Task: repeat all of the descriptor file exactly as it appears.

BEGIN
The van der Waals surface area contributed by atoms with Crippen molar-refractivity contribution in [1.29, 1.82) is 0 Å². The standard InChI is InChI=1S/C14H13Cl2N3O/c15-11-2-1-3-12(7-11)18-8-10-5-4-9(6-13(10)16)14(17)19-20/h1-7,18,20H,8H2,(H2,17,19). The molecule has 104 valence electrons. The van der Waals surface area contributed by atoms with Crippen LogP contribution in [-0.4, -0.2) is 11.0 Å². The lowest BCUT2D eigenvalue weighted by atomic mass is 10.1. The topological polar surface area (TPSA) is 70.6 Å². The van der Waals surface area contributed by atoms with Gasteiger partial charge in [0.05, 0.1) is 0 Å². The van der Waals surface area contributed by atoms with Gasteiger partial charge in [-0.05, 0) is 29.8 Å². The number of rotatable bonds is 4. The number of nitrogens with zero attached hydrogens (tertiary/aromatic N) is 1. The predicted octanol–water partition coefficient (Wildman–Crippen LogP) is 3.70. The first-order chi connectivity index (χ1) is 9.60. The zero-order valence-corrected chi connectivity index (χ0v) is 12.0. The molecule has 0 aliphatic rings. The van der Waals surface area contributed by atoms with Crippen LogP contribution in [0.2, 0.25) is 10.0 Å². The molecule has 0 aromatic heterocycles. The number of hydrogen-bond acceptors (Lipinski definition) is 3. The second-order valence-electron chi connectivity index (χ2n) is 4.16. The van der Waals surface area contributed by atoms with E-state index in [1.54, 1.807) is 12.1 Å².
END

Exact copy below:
The van der Waals surface area contributed by atoms with Crippen molar-refractivity contribution in [1.29, 1.82) is 0 Å². The standard InChI is InChI=1S/C14H13Cl2N3O/c15-11-2-1-3-12(7-11)18-8-10-5-4-9(6-13(10)16)14(17)19-20/h1-7,18,20H,8H2,(H2,17,19). The molecule has 104 valence electrons. The van der Waals surface area contributed by atoms with Crippen LogP contribution in [-0.4, -0.2) is 11.0 Å². The lowest BCUT2D eigenvalue weighted by atomic mass is 10.1. The topological polar surface area (TPSA) is 70.6 Å². The van der Waals surface area contributed by atoms with Gasteiger partial charge in [0.05, 0.1) is 0 Å². The van der Waals surface area contributed by atoms with Gasteiger partial charge in [-0.05, 0) is 29.8 Å². The number of rotatable bonds is 4. The number of nitrogens with zero attached hydrogens (tertiary/aromatic N) is 1. The predicted octanol–water partition coefficient (Wildman–Crippen LogP) is 3.70. The first-order chi connectivity index (χ1) is 9.60. The zero-order valence-corrected chi connectivity index (χ0v) is 12.0. The molecule has 0 aliphatic rings. The van der Waals surface area contributed by atoms with Crippen LogP contribution in [0.2, 0.25) is 10.0 Å². The molecule has 0 aromatic heterocycles. The number of hydrogen-bond acceptors (Lipinski definition) is 3. The second-order valence-electron chi connectivity index (χ2n) is 4.16. The van der Waals surface area contributed by atoms with E-state index in [1.54, 1.807) is 12.1 Å².